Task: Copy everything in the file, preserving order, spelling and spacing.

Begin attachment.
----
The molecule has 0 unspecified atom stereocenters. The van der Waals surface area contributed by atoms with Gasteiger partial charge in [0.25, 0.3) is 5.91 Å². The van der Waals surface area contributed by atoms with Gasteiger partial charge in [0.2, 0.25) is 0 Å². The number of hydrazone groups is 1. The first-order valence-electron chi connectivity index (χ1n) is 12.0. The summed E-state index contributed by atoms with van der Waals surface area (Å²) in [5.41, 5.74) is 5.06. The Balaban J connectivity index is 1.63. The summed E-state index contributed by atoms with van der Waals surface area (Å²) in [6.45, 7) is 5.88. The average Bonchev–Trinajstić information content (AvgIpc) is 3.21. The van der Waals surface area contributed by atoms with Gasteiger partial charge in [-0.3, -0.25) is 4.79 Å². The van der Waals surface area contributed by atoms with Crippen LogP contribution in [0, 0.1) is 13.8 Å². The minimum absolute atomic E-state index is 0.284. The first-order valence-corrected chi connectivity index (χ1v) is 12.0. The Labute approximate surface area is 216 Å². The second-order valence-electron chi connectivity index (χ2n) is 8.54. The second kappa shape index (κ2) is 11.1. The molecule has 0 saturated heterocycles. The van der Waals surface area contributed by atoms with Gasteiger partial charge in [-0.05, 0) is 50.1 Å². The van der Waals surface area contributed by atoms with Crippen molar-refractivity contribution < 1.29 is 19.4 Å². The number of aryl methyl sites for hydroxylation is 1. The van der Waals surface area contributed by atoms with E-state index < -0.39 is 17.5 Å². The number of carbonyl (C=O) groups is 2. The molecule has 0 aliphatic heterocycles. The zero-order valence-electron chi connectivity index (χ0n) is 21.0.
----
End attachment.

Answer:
The molecule has 0 unspecified atom stereocenters. The van der Waals surface area contributed by atoms with Gasteiger partial charge in [0.25, 0.3) is 5.91 Å². The van der Waals surface area contributed by atoms with Gasteiger partial charge in [0.2, 0.25) is 0 Å². The number of hydrazone groups is 1. The first-order valence-electron chi connectivity index (χ1n) is 12.0. The summed E-state index contributed by atoms with van der Waals surface area (Å²) in [5.41, 5.74) is 5.06. The Balaban J connectivity index is 1.63. The summed E-state index contributed by atoms with van der Waals surface area (Å²) in [6.45, 7) is 5.88. The average Bonchev–Trinajstić information content (AvgIpc) is 3.21. The van der Waals surface area contributed by atoms with Gasteiger partial charge in [-0.3, -0.25) is 4.79 Å². The van der Waals surface area contributed by atoms with Crippen LogP contribution in [0, 0.1) is 13.8 Å². The minimum absolute atomic E-state index is 0.284. The first-order valence-corrected chi connectivity index (χ1v) is 12.0. The Labute approximate surface area is 216 Å². The second-order valence-electron chi connectivity index (χ2n) is 8.54. The second kappa shape index (κ2) is 11.1. The molecule has 0 saturated heterocycles. The van der Waals surface area contributed by atoms with Gasteiger partial charge in [-0.05, 0) is 50.1 Å². The van der Waals surface area contributed by atoms with Crippen molar-refractivity contribution < 1.29 is 19.4 Å². The number of aryl methyl sites for hydroxylation is 1. The van der Waals surface area contributed by atoms with E-state index < -0.39 is 17.5 Å². The number of carbonyl (C=O) groups is 2. The molecule has 0 aliphatic heterocycles. The zero-order valence-electron chi connectivity index (χ0n) is 21.0.